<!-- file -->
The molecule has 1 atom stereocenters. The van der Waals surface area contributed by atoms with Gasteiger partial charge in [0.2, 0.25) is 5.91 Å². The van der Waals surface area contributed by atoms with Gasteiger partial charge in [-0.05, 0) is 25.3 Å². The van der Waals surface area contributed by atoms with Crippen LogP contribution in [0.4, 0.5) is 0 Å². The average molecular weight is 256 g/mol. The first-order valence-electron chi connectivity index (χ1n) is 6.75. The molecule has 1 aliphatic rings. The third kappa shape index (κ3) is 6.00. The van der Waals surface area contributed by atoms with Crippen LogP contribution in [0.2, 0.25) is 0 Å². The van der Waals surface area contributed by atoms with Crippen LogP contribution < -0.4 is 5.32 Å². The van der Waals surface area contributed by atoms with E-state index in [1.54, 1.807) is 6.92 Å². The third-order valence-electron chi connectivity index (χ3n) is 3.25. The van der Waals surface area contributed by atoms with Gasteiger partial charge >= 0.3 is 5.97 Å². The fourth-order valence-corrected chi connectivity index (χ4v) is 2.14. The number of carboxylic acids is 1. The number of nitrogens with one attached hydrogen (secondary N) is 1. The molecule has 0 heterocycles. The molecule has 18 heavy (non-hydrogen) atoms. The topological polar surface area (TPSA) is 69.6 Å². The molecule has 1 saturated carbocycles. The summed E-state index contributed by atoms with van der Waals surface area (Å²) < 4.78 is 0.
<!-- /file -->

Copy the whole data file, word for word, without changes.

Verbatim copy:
The molecule has 1 atom stereocenters. The van der Waals surface area contributed by atoms with Gasteiger partial charge in [0.2, 0.25) is 5.91 Å². The van der Waals surface area contributed by atoms with Gasteiger partial charge in [-0.05, 0) is 25.3 Å². The van der Waals surface area contributed by atoms with Crippen LogP contribution in [0.4, 0.5) is 0 Å². The average molecular weight is 256 g/mol. The first-order valence-electron chi connectivity index (χ1n) is 6.75. The molecule has 1 aliphatic rings. The third kappa shape index (κ3) is 6.00. The van der Waals surface area contributed by atoms with Crippen LogP contribution in [0.2, 0.25) is 0 Å². The van der Waals surface area contributed by atoms with Crippen LogP contribution < -0.4 is 5.32 Å². The van der Waals surface area contributed by atoms with E-state index in [1.54, 1.807) is 6.92 Å². The third-order valence-electron chi connectivity index (χ3n) is 3.25. The van der Waals surface area contributed by atoms with Gasteiger partial charge >= 0.3 is 5.97 Å². The fourth-order valence-corrected chi connectivity index (χ4v) is 2.14. The number of carboxylic acids is 1. The number of nitrogens with one attached hydrogen (secondary N) is 1. The molecule has 0 heterocycles. The molecule has 18 heavy (non-hydrogen) atoms. The topological polar surface area (TPSA) is 69.6 Å². The molecule has 1 saturated carbocycles. The summed E-state index contributed by atoms with van der Waals surface area (Å²) < 4.78 is 0.